PMQs: Boris Johnson claims Marcus Rashford is 'more effective' leader than Keir Starmer
- Credit: Parliamentlive.tv
Boris Johnson has claimed that Marcus Rashford was a better leader at holding the government to account than Sir Keir Starmer, in a fiery Prime Minister's Questions (PMQs) session which saw the prime minister rebuked for mistruths.
Johnson said no one was happy with the images of inadequate school meal parcels that have surfaced over the past 24 hours when he made the comment.
"They are appalling and an insult to the families that have received them and I'm grateful, by the way, to Marcus Rashford, who highlighted the issue and is doing quite an effective job in comparison with the right honourable gentleman [Sir Keir] in holding the goverment to account."
He continued: "As a result of this government, we will make sure that no child goes hungry because of the privations of this pandemic."
Sir Keir shot back, citing government guidance on the assembly of school meal packages.
"The prime minister says they are disgraceful but it shouldn't have taken social media to shame the prime minister into action," the Labour leader asserted.
"Like the education sector, he blames others and he invites me to hold him to account, so let me do that, because blaming others, Mr Prime Minister, is not as simple as that."
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He continued: "I've checked the government guidance for free school meals, published by the department for education.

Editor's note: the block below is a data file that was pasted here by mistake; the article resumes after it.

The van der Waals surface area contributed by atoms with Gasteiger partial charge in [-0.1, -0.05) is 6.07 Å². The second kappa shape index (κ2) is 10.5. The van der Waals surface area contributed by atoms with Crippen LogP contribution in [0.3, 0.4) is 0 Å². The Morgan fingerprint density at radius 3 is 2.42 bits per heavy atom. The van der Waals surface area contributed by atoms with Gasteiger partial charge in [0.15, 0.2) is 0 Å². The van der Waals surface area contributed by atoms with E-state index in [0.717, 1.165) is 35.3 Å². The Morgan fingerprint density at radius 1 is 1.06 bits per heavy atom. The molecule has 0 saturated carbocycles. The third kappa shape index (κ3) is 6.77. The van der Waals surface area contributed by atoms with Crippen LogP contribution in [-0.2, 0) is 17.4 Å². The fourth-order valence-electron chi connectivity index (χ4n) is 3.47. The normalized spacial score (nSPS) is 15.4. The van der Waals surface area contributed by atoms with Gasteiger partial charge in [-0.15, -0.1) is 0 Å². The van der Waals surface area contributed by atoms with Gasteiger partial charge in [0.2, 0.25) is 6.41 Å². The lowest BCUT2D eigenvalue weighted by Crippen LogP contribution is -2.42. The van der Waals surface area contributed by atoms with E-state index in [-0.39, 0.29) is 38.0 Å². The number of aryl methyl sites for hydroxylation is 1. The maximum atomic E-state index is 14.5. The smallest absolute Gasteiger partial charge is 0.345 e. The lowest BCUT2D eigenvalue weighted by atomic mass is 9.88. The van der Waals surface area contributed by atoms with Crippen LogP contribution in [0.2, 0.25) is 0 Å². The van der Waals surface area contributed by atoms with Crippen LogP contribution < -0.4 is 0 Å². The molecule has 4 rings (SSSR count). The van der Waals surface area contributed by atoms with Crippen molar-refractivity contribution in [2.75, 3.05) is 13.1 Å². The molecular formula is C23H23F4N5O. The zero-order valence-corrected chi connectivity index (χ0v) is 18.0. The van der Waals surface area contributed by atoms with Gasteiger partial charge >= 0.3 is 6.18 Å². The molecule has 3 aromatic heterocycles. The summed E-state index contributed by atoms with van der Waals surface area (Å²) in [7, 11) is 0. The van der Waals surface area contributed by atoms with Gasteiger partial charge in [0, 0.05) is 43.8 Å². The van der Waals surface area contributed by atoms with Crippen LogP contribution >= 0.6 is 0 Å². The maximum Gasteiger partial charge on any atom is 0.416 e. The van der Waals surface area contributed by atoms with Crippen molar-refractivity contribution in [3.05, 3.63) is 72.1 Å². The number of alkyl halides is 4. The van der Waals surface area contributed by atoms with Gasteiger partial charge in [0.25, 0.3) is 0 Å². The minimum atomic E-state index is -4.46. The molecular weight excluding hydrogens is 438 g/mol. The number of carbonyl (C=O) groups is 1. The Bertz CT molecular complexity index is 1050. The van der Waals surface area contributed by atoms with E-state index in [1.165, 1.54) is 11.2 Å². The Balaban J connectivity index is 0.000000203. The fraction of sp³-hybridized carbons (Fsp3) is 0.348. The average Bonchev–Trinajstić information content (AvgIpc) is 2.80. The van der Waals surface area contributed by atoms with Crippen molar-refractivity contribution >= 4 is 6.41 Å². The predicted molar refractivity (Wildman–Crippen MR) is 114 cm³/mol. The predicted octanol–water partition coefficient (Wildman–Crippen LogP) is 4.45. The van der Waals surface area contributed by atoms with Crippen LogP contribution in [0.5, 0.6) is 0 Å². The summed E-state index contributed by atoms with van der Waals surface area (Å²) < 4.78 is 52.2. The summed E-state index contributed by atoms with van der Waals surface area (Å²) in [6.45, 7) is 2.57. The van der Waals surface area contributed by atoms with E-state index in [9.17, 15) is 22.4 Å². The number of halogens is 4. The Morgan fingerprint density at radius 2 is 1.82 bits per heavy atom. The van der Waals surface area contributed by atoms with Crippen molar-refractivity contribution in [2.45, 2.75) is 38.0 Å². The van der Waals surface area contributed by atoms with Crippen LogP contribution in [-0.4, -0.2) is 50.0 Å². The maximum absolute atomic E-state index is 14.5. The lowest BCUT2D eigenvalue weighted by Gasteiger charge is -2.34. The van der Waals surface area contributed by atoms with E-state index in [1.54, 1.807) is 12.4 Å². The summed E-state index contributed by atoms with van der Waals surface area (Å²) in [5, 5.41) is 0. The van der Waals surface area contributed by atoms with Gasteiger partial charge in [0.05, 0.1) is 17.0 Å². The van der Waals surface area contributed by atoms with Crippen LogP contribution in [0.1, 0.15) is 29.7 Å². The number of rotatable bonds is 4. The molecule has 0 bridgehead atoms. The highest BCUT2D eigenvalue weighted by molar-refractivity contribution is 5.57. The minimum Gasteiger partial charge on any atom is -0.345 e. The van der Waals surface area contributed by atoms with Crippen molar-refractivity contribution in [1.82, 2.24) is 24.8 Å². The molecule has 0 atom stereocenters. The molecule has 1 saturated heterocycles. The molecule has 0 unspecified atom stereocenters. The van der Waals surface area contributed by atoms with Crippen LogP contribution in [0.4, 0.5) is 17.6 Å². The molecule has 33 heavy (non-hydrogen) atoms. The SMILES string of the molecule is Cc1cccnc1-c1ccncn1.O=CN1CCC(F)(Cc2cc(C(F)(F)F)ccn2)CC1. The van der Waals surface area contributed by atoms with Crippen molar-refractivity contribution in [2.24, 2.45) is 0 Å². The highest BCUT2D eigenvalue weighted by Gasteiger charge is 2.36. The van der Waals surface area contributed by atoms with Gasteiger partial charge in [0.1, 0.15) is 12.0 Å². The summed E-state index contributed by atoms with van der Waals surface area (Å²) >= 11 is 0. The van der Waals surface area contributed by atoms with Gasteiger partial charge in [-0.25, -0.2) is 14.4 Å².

"It sets out an example parcel for one child for five days. One load of bread, two baked potatoes, block of cheese, baked beans, three individual yoghurts. Sound familiar?
"That's the images you just called disgraceful."
Sir Keir said there were only minor additions separating real packages to what was being advised on the government's website.
"He blames others but this is on his watch. The truth is that families come last under this government, whether it's exams, free school meals, or childcare."
Johnson drew the ire of the Commons speaker when he called Sir Keir's statement "hypocritical and absurd".
"I'm sorry but I don't think anyone's a hypocrite in this chamber and I think we need to be a little bit careful about what we're saying to each other," Sir Lindsay Hoyle interjected.
"Please, let's keep discipline in this chamber and respect for each other.
"We're tidying up how this parliament behaves and I'd certainly expect the leadership of both parties ensures that takes place."
Johnson responded: "I would like to confine my absurdity to the right honourable gentleman attacking us over free school meals when it was a Conservative government who instituted free school meals and not a Labour government."
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